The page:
If that happens, D.C. will join two states that are set to vote on pot initiatives this year: In August, Alaskans will decide whether to legalize marijuana for recreational use, while Floridians will vote in November on whether to allow it for medical uses.
The issue has won broad backing from D.C. residents.
A Washington Post poll in January found that 63 percent of the city’s citizens now support legalization, with residents of every age, race and ethnicity showing double-digit increases in the past four years. Of those who opposed legalization, nearly half said marijuana should be decriminalized.
Only a handful of residents registered complaints with the council at a public hearing in October: Yvonne Williams, the chairwoman of the board of trustees of Bible Way Church, worried that pot affects the user’s developing brain cells and would lead to a “marijuana industrial complex,” while LaDaveon Butler, a member of the church’s youth ministry, expressed concern about marijuana smoke near his apartment building and said pot made people lazy and unproductive.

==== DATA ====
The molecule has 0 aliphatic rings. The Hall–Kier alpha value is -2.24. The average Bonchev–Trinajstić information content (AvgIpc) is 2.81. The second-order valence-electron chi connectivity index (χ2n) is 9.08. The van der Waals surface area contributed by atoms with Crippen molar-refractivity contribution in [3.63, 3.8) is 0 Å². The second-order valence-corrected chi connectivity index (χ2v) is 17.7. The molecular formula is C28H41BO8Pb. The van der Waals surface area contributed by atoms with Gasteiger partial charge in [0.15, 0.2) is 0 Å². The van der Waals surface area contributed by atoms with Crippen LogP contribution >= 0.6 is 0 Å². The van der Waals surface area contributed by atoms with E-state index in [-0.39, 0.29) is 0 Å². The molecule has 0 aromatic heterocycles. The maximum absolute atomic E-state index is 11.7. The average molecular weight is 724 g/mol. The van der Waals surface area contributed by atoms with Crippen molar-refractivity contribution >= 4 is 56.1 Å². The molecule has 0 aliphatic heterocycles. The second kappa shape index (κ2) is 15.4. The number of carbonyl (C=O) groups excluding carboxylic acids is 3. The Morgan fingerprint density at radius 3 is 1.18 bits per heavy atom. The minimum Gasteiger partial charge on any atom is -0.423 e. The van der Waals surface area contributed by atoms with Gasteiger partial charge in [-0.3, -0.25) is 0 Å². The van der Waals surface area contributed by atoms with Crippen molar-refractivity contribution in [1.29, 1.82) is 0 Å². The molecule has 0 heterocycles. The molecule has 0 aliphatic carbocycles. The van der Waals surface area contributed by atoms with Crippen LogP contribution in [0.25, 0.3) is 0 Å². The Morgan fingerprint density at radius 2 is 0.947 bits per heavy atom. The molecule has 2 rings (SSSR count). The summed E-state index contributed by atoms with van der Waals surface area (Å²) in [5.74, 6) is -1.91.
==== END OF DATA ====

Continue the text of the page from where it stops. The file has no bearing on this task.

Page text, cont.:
But opponents of legalization claimed a victory of sorts in Tuesday’s vote, too.
Kevin Sabet, a former drug policy adviser for President Barack Obama who’s now the director of the anti-legalization group Project SAM (Smart Approaches to Marijuana), said Congress would be unlikely to interfere because D.C. police weren’t targeting low-level pot users now and that the law “will simply catch up to the reality.”
But he said it was significant that the council opted to approve decriminalization instead of legalization.
“Legalization groups failed to get their true objective voted on because D.C. residents do not want the mass normalization and commercialization of another legal drug,” Sabet said. “I think we can all say that the district is having a difficult time enough dealing with the effects of liquor stores, especially on low-income communities. They don’t want to add another headache.”
D.C. would join 17 states that have either decriminalized marijuana or legalized possession of small amounts, with Vermont the latest to eliminate criminal penalties, last year.